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Global Climate Change DigestArchives of the
Global Climate Change Digest

A Guide to Information on Greenhouse Gases and Ozone Depletion
Published July 1988 through June 1999

FROM VOLUME 3, NUMBER 7, JULY 1990

PROFESSIONAL PUBLICATIONS...
IMPACTS


Item #d90jul14

"Addressing the Biological Effects of Decreased Ozone on the Antarctic Environment," M.A. Voytek (273 Applied Sci., Univ. Calif., Santa Cruz CA 95064), Ambio, XIX(2), 52-61, Apr. 1990.

Preliminary experiments in Antarctica indicate that the marine phytoplankton are already UV stressed and investigations from other regions suggest that other components of both the terrestrial and aquatic ecosystems are very susceptible to increased UV exposure. Recommends actions necessary to provide ecological information for sound policy making to protect Antarctica's resources.


Item #d90jul15

"Bringing the Global Warming Issue Closer to Home: The Challenge of Regional Impact Studies," S.J. Cohen (Canadian Clim. Ctr., Atmos. Environ. Serv., Downsview, Ont. M3H 5T4, Can.), Bull. Amer. Meteor. Soc., 71(4), 520-526, Apr. 1990.

Presents a brief overview of the application and development of climate change scenarios for regional impacts work. Such studies at present can identify general sensitivities, data gaps and research needs, and can provide quantitative assessments of scenario impacts. Regional studies cannot yet identify sensitivities of specific systems and policies.


Item #d90jul16

"The Sensitivity of Some High-Latitude Boreal Forests to Climatic Parameters," G.B. Bonan (NCAR, POB 3000, Boulder CO 80307), H.H. Shugart, D.L. Urban, Clim. Change, 16, 9-29, 1990.

A gap model of environmental processes and vegetation patterns in boreal forests was used to examine the sensitivity of permafrost and permafrost-free forests in interior Alaska to air temperature and precipitation changes. A number of specific forest changes were identified, but these were mitigated by increases in precipitation, which offset the effects of increased potential evapotranspiration.


Item #d90jul17

"Potential Coastal Impacts of Contemporary Changing Climate on South Asian Seas States," F.J. Gable (Coastal Res. Ctr., Woods Hole Oceanographic Inst., Woods Hole MA 02543), D.G. Aubrey, Environ. Mgmt., 14(1), 33-46, 1990.

Assumes that, because global change is inevitable, the South Asian seas region should begin the appropriate research and planning studies to set forth a reasoned response to global change, for implementation when scientific evidence for global change is more quantitative. Similarities and differences of national settings must be identified now to form the basis for local response strategies.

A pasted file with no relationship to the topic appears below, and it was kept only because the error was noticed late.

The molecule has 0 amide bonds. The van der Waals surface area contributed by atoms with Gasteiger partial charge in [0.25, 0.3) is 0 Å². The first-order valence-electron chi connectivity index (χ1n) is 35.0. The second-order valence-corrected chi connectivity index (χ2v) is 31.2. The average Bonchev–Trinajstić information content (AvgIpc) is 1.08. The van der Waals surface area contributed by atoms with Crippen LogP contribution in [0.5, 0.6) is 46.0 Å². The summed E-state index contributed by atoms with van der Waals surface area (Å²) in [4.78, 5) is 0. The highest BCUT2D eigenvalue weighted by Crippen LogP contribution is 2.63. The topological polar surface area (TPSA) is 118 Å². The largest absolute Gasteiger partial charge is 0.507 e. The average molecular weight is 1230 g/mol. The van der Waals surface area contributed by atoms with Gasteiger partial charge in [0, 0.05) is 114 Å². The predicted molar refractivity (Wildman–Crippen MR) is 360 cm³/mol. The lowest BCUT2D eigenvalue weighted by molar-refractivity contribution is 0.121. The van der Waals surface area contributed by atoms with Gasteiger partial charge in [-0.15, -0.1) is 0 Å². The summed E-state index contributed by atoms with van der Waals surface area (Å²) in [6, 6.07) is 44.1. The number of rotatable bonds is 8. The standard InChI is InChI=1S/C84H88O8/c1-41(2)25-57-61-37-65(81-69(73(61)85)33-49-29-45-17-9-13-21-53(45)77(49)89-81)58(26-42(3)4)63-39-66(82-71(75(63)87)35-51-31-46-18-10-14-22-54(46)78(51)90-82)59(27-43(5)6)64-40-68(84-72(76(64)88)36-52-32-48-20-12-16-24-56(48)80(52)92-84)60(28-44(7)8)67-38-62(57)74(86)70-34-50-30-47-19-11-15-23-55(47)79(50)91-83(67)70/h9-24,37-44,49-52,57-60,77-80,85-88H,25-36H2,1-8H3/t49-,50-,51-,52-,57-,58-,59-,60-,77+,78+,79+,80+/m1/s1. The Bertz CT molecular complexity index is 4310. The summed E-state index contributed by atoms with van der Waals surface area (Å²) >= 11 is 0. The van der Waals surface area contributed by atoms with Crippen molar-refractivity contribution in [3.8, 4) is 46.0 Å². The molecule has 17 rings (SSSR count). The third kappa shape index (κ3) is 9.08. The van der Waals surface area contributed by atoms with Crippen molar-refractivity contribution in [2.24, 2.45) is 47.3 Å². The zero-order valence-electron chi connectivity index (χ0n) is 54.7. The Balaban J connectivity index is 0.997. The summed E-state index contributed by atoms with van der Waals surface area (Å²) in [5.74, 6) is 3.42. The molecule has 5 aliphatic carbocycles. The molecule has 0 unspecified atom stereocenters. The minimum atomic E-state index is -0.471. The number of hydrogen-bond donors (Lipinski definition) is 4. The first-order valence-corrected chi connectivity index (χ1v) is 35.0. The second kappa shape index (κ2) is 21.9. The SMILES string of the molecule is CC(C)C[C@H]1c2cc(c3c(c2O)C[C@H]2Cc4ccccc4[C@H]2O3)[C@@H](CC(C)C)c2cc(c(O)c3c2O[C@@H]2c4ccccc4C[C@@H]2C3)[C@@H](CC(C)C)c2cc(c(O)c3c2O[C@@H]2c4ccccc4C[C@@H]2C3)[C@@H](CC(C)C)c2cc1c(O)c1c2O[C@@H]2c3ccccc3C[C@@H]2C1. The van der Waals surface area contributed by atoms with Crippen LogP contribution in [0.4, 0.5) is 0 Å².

Item #d90jul18

"Hydrologic Sensitivities of the Sacramento-San Joaquin River Basin, California, to Global Warming," D.P. Lettenmaier (Dept. Civil Eng., Univ. Washington, Seattle WA 98195), T.Y. Gan, Water Resour. Res., 26(1), 69-86, Jan. 1990.

Analyzes the hydrologic sensitivities of four medium-sized mountainous catchments, all dominated by spring snowmelt runoff, which were simulated by the coupling of the snowmelt and the soil moisture accounting models of the U.S. National Weather Service River Forecast System. In all four catchments, the global warming pattern produced a major seasonal shift in the snow accumulation pattern. Under the alternative climate scenarios, more winter precipitation fell as rain instead of snow, and winter runoff increased while spring snowmelt runoff decreased.


Item #d90jul19

"Effects of Stratospheric Ozone Depletion on Marine Organisms," R.C. Worrest (U.S. EPA, 401 M St. SW, Washington DC 20460), D.-P. Häder, Environ. Conserv., 16(3), 261-263, Autumn 1989.

A review discussing effects on phytoplankton, zooplankton, and fisheries; possible changes in species composition and diversity; and implications for greenhouse warming through alteration of the marine planktonic sink for carbon dioxide.


Item #d90jul20

"Climate Change: Water Rights and Electric Utilities," K.A. Miller (NCAR, POB 3000, Boulder CO 80307), Energy Policy, 17(4), 420-424, Aug. 1989.

The impacts on electric utilities of possible changes in precipitation runoff (needed for hydroelectric generation or cooling steam-powered plants) will depend on the pre-existing nature and distribution of water rights, and on the adaptability of water institutions to changing conditions. Describes the major features of the two systems of water rights in use in the U.S., and a potential model for institutional adjustment to climate change.

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